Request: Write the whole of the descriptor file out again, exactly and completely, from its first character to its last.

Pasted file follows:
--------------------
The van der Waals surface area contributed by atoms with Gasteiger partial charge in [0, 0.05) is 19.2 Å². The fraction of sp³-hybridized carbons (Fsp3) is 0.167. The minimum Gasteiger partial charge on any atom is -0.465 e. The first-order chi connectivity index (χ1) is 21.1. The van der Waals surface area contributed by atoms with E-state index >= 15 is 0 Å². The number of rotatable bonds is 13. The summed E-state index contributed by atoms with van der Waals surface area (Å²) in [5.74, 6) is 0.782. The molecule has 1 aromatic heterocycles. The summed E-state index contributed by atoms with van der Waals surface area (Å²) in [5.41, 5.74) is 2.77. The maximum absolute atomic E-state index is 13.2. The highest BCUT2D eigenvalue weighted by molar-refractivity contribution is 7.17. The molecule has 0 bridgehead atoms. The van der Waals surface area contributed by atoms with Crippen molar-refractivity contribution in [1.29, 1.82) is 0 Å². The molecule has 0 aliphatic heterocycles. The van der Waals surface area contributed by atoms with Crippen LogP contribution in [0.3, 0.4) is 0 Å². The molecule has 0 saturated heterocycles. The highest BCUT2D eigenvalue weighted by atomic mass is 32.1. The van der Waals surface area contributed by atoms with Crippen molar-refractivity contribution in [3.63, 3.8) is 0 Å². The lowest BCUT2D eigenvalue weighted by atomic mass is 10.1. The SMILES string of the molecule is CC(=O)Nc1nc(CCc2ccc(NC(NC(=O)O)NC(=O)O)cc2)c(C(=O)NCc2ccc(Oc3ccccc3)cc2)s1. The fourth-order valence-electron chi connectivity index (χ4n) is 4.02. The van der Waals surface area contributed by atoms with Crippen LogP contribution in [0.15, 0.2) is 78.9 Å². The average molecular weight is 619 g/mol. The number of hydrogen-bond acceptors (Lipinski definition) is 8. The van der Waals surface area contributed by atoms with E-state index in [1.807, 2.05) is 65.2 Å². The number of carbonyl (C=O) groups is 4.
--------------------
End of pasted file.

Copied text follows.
The van der Waals surface area contributed by atoms with Gasteiger partial charge in [0, 0.05) is 19.2 Å². The fraction of sp³-hybridized carbons (Fsp3) is 0.167. The minimum Gasteiger partial charge on any atom is -0.465 e. The first-order chi connectivity index (χ1) is 21.1. The van der Waals surface area contributed by atoms with E-state index >= 15 is 0 Å². The number of rotatable bonds is 13. The summed E-state index contributed by atoms with van der Waals surface area (Å²) in [5.74, 6) is 0.782. The molecule has 1 aromatic heterocycles. The summed E-state index contributed by atoms with van der Waals surface area (Å²) in [5.41, 5.74) is 2.77. The maximum absolute atomic E-state index is 13.2. The highest BCUT2D eigenvalue weighted by molar-refractivity contribution is 7.17. The molecule has 0 bridgehead atoms. The van der Waals surface area contributed by atoms with Crippen molar-refractivity contribution in [1.29, 1.82) is 0 Å². The molecule has 0 aliphatic heterocycles. The van der Waals surface area contributed by atoms with Crippen LogP contribution in [0.3, 0.4) is 0 Å². The molecule has 0 saturated heterocycles. The highest BCUT2D eigenvalue weighted by atomic mass is 32.1. The van der Waals surface area contributed by atoms with Crippen molar-refractivity contribution in [3.63, 3.8) is 0 Å². The lowest BCUT2D eigenvalue weighted by atomic mass is 10.1. The SMILES string of the molecule is CC(=O)Nc1nc(CCc2ccc(NC(NC(=O)O)NC(=O)O)cc2)c(C(=O)NCc2ccc(Oc3ccccc3)cc2)s1. The fourth-order valence-electron chi connectivity index (χ4n) is 4.02. The van der Waals surface area contributed by atoms with Crippen LogP contribution in [0.15, 0.2) is 78.9 Å². The average molecular weight is 619 g/mol. The number of hydrogen-bond acceptors (Lipinski definition) is 8. The van der Waals surface area contributed by atoms with E-state index in [1.807, 2.05) is 65.2 Å². The number of carbonyl (C=O) groups is 4.